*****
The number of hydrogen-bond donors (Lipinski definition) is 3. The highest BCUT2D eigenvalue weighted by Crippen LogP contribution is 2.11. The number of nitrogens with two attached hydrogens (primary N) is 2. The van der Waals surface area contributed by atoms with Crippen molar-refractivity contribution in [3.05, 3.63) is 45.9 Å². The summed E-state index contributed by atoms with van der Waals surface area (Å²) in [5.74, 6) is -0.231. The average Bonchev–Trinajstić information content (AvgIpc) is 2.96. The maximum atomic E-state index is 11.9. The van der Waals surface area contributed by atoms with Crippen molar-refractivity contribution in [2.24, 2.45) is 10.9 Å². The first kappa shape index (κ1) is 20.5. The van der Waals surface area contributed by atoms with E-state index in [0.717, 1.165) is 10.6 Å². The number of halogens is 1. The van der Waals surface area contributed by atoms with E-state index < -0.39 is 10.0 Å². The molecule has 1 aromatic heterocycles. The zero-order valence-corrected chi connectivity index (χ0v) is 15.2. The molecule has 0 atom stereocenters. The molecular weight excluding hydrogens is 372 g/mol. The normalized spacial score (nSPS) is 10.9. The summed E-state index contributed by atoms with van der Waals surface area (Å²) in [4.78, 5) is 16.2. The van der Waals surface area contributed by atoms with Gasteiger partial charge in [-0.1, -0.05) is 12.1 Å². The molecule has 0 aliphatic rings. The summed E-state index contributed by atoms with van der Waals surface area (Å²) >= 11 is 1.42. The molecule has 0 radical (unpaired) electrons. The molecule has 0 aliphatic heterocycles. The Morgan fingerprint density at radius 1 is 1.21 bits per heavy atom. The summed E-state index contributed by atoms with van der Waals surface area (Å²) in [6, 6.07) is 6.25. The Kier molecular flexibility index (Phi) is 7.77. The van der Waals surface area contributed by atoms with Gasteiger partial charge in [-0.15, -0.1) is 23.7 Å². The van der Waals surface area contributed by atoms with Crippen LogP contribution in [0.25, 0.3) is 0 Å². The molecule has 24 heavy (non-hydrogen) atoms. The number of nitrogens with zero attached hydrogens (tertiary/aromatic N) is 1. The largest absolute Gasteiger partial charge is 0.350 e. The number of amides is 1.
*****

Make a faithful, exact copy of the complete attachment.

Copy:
The number of hydrogen-bond donors (Lipinski definition) is 3. The highest BCUT2D eigenvalue weighted by Crippen LogP contribution is 2.11. The number of nitrogens with two attached hydrogens (primary N) is 2. The van der Waals surface area contributed by atoms with Crippen molar-refractivity contribution in [3.05, 3.63) is 45.9 Å². The summed E-state index contributed by atoms with van der Waals surface area (Å²) in [5.74, 6) is -0.231. The average Bonchev–Trinajstić information content (AvgIpc) is 2.96. The maximum atomic E-state index is 11.9. The van der Waals surface area contributed by atoms with Crippen molar-refractivity contribution in [2.24, 2.45) is 10.9 Å². The first kappa shape index (κ1) is 20.5. The van der Waals surface area contributed by atoms with E-state index in [0.717, 1.165) is 10.6 Å². The number of halogens is 1. The van der Waals surface area contributed by atoms with E-state index < -0.39 is 10.0 Å². The molecule has 1 aromatic heterocycles. The zero-order valence-corrected chi connectivity index (χ0v) is 15.2. The molecule has 0 atom stereocenters. The molecular weight excluding hydrogens is 372 g/mol. The normalized spacial score (nSPS) is 10.9. The summed E-state index contributed by atoms with van der Waals surface area (Å²) in [4.78, 5) is 16.2. The van der Waals surface area contributed by atoms with Gasteiger partial charge in [-0.1, -0.05) is 12.1 Å². The molecule has 0 aliphatic rings. The summed E-state index contributed by atoms with van der Waals surface area (Å²) >= 11 is 1.42. The molecule has 0 radical (unpaired) electrons. The molecule has 0 aliphatic heterocycles. The Morgan fingerprint density at radius 1 is 1.21 bits per heavy atom. The summed E-state index contributed by atoms with van der Waals surface area (Å²) in [6, 6.07) is 6.25. The Kier molecular flexibility index (Phi) is 7.77. The van der Waals surface area contributed by atoms with Gasteiger partial charge in [-0.15, -0.1) is 23.7 Å². The van der Waals surface area contributed by atoms with Crippen LogP contribution in [0.25, 0.3) is 0 Å². The molecule has 24 heavy (non-hydrogen) atoms. The number of nitrogens with zero attached hydrogens (tertiary/aromatic N) is 1. The largest absolute Gasteiger partial charge is 0.350 e. The number of amides is 1.